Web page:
Oseltamivir is a novel agent approved for the treatment and prevention of influenza infection and illnesses in adults and children. Assessment of data from the clinical trial programme, a US health insurance database study and postmarketing surveillance allowed a comprehensive review of the safety of oseltamivir in clinical use in subjects >1 year of age.
Oseltamivir has been studied over the course of a 5-year development programme in >11 000 subjects from North America, Europe and the Southern Hemisphere, including otherwise healthy adults, approximately 500 elderly/high-risk subjects, and children (>1000) aged 1–12 years. Safety evaluations included treatment-emergent adverse events, hospitalisations and deaths, as well as haematological and biochemical laboratory safety tests.
The data reveals that oseltamivir has simple, uncomplicated pharmacology and lacks potential for drug-drug interactions. Electrocardiogram parameters, including corrected QT interval, were unaffected by oseltamivir even at high doses. Postmarketing studies confirmed that transient gastrointestinal disturbance is the major adverse effect of oseltamivir and that this can be reduced by taking oseltamivir after a light snack. On treatment serious adverse events were reported in 1.3% of oseltamivir 75mg twice daily, 0.7% of oseltamivir 150mg twice daily and 1.2% of placebo recipients, respectively, in the clinical trial programme. Postmarketing, it is estimated that, to date, over 4 million oseltamivir prescriptions have been dispensed worldwide. Approximately 2300 spontaneous reports were received by the manufacturer over the three winter seasons of use. As these events are reported infrequently and from an unknown number of users, it is not possible to definitively assess causality or frequency of reported events. Most reports were of gastrointestinal and skin reactions. However, a clear association between the skin reactions and oseltamivir has not been established. A large study of insurance records, which permitted the assessment of the relative risk of medical events treated in the month following prescription of oseltamivir in general use, showed no evidence of increased risk of cardiac, neuropsychiatric or respiratory events for those receiving oseltamivir compared with those who did not.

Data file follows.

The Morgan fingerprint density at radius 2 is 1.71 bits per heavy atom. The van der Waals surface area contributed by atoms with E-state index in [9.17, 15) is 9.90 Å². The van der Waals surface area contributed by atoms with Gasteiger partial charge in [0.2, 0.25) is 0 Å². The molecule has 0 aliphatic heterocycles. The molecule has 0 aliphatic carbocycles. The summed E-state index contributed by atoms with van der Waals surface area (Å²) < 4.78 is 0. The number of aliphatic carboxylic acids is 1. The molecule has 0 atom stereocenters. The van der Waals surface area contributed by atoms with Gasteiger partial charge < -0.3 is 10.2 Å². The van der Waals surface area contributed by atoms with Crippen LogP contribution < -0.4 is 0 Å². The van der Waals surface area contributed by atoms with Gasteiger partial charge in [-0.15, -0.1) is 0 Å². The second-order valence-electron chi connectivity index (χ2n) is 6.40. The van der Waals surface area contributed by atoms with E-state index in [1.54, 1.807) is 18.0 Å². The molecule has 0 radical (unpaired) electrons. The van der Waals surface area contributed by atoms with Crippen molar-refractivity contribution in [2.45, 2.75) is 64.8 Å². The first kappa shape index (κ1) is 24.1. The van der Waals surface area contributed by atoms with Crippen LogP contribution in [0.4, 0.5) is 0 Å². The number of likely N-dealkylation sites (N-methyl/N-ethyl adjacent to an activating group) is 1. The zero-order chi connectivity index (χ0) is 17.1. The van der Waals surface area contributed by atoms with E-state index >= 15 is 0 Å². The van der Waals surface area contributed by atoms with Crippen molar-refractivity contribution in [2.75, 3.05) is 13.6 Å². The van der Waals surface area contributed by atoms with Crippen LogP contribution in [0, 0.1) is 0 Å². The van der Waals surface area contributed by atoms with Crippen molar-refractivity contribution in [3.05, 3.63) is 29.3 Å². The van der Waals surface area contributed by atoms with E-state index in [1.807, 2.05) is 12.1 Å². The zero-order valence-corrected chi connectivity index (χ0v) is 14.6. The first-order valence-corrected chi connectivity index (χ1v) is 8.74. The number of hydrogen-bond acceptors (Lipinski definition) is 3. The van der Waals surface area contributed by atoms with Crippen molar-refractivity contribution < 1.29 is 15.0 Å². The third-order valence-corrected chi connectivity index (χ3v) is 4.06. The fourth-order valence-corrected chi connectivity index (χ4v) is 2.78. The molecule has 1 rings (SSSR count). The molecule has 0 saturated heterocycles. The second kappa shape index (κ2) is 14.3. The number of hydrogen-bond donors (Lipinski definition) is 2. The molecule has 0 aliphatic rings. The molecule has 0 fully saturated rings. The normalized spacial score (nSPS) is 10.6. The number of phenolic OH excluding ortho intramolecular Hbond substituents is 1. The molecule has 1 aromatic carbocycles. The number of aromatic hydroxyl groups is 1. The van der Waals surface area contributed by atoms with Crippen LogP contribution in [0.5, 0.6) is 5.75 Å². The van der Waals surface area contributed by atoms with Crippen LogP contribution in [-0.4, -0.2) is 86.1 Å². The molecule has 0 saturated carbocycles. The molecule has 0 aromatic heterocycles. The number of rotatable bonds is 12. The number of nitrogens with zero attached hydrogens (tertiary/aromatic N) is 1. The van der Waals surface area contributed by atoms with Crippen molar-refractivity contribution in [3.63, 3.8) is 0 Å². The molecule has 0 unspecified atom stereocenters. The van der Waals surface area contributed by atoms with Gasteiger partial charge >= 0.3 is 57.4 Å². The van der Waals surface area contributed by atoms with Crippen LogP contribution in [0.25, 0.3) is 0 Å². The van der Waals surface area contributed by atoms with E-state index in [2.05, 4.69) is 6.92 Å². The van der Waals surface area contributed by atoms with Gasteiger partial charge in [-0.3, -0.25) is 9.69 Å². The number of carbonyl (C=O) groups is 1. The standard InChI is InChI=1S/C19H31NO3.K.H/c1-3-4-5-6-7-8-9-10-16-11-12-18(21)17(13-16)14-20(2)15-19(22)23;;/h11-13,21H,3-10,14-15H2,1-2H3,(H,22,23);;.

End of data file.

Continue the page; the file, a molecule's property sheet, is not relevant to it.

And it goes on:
To conclude, no important safety concerns have evolved which might limit the suitability of oseltamivir for the treatment and prevention of influenza in all patient populations.